Conspiracy or Common Sense in the Iranian Response to the WikiLeaks Cables
What kind of people would make themselves look really really bad just to make someone else look even worse? I don’t really know, but Iranian president Mahmoud Ahmadinejad does, and he apparently thinks that a group of them are overseeing the foreign policy of the United States. See, in a press conference on Monday, Ahmadinejad discussed the numerous mentions of Iran in the cables made public in the recent WikiLeaks controversy. The cables make it look like a lot of other nearby nations—chief among them Saudi Arabia—are none too happy with Iran at the moment. Unhappy enough, in fact, to encourage United States military action against Iranian nuclear facilities.
But Ahmadinejad isn’t buying it. In fact, he thinks that the entire WikiLeaks business is a crafty ploy staged by the United States, in part to undermine Iran:
Some part of the American government produced these documents…We don’t think this information was leaked. We think it was organized to be released on a regular basis and they are pursuing political goals.
Iran, he says, won’t fall for it. They won’t be allowing such nasty gossip to undermine their relationships with neighboring countries. “Regional countries,” he says, “are all friends with each other. Such mischief will have no impact on the relations of countries.”
Now, my first reaction here was to think “Mahmoud, Ima let you finish but the Clinton Body Count was one of the greatest conspiracy theories of all time.” But then I got to thinking about what rhetorical purposes could be served here by this statement. Ahmadinejad is often caricatured in the American media as being overly brash and oppositional, but that’s not the whole story. There’s more going on in statements like the one above than mere chest-thumping. See, while it might seem crazy to American readers to think that the United States government would willingly embarrass itself in front of the global community and strain relations with a number of key allies (and frenemies) in the process, clearly it doesn’t seem that way to Ahmadinejad, or to a number of other people in the Middle East. In fact, Ahmadinejad’s statements are so dismissive (it’s all just “mischief”) and so confident that it almost seems like he thinks it’s common sense.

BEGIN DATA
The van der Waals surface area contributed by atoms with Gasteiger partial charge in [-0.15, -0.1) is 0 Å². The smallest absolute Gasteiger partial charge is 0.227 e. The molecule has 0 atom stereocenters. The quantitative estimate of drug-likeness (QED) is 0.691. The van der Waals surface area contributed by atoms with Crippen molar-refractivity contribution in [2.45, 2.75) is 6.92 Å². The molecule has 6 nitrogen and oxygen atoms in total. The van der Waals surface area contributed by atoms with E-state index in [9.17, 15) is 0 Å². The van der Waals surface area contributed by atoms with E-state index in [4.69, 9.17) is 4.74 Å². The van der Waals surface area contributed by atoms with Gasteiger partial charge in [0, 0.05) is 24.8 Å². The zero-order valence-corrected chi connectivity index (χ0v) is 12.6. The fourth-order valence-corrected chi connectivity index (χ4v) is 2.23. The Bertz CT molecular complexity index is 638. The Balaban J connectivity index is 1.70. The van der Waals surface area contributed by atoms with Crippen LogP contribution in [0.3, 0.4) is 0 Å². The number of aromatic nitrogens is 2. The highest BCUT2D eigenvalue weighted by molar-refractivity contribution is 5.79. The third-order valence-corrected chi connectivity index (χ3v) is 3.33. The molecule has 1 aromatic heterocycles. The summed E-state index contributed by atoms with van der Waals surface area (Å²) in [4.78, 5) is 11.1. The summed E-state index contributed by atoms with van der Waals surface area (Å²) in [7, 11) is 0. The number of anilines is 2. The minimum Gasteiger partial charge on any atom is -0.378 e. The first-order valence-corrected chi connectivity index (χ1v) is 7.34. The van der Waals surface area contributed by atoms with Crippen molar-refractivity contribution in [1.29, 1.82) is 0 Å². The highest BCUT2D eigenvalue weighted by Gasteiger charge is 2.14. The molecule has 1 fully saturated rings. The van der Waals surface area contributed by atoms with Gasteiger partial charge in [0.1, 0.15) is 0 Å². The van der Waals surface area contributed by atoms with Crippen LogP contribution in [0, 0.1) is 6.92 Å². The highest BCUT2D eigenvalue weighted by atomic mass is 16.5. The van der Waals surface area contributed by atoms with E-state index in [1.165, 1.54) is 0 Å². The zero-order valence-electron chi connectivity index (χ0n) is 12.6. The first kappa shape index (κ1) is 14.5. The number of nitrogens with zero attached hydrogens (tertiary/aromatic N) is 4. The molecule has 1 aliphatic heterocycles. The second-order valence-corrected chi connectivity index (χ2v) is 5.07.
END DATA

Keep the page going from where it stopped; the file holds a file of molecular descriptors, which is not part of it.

And he probably does—this is the same guy who a few months ago suggested that the U.S government had a hand in planning the Sept. 11th attacks. To Ahmadinejad, it is common sense that the United States government is scheming, manipulative, and capable of great acts of malice in its own self-interest.
And when people attempt to simplify complex, contestable notions like the transparency of United States foreign policy into “common sense”-type tidbits, they’re doing two important things. First off, they’re ascribing shared values to their audience. Ahmadinejad’s statements about WikiLeaks only sound like a crazy conspiracy theory if you don’t (or don’t want to) believe that the U.S. government is capable of such things. If, however, you do believe that this is something America might do, then you’d be a lot less likely to write him off. So in making these statements, he’s assuming an audience that shares a certain idea about what America is capable of.
The second, and more important, function that these types of statements serve is closely related: in assuming the existence of such an audience, they actually help create it. If enough events are publicly interpreted through the lens of “America is not afraid to deceive, inveigle, and obfuscate in order to advance its political aims,” people will start to believe it and apply that lens to their own interpretations of America’s future actions.
So, while it may seem to us that Ahmadinejad is just taking a quick jab at America while reaffirming the strength of his country’s relationships with its neighbors, he’s also putting forth a particular view of America and what it is capable of. We write off comments like this at the peril of our future communication with Iranians—enough of these “quick jabs” will further solidify the legitimacy of that view in the eyes of his audience, and then we’re at an unfortunate impasse. What seems to Americans like conspiracy theory will seem to Iranians to be, well, common sense.
If you want to know more:
- For more on how shared values and consensus serve normative functions, check out “Knowledge, Consensus, and Rhetorical Theory” by Thomas Farrell.
- You can read the New York Times article on Ahmadinejad’s remarks here, or a briefer summary from Reuters here.
- On the off chance you were wondering: Yes, “deceive, inveigle, and obfuscate” is an X-Files reference.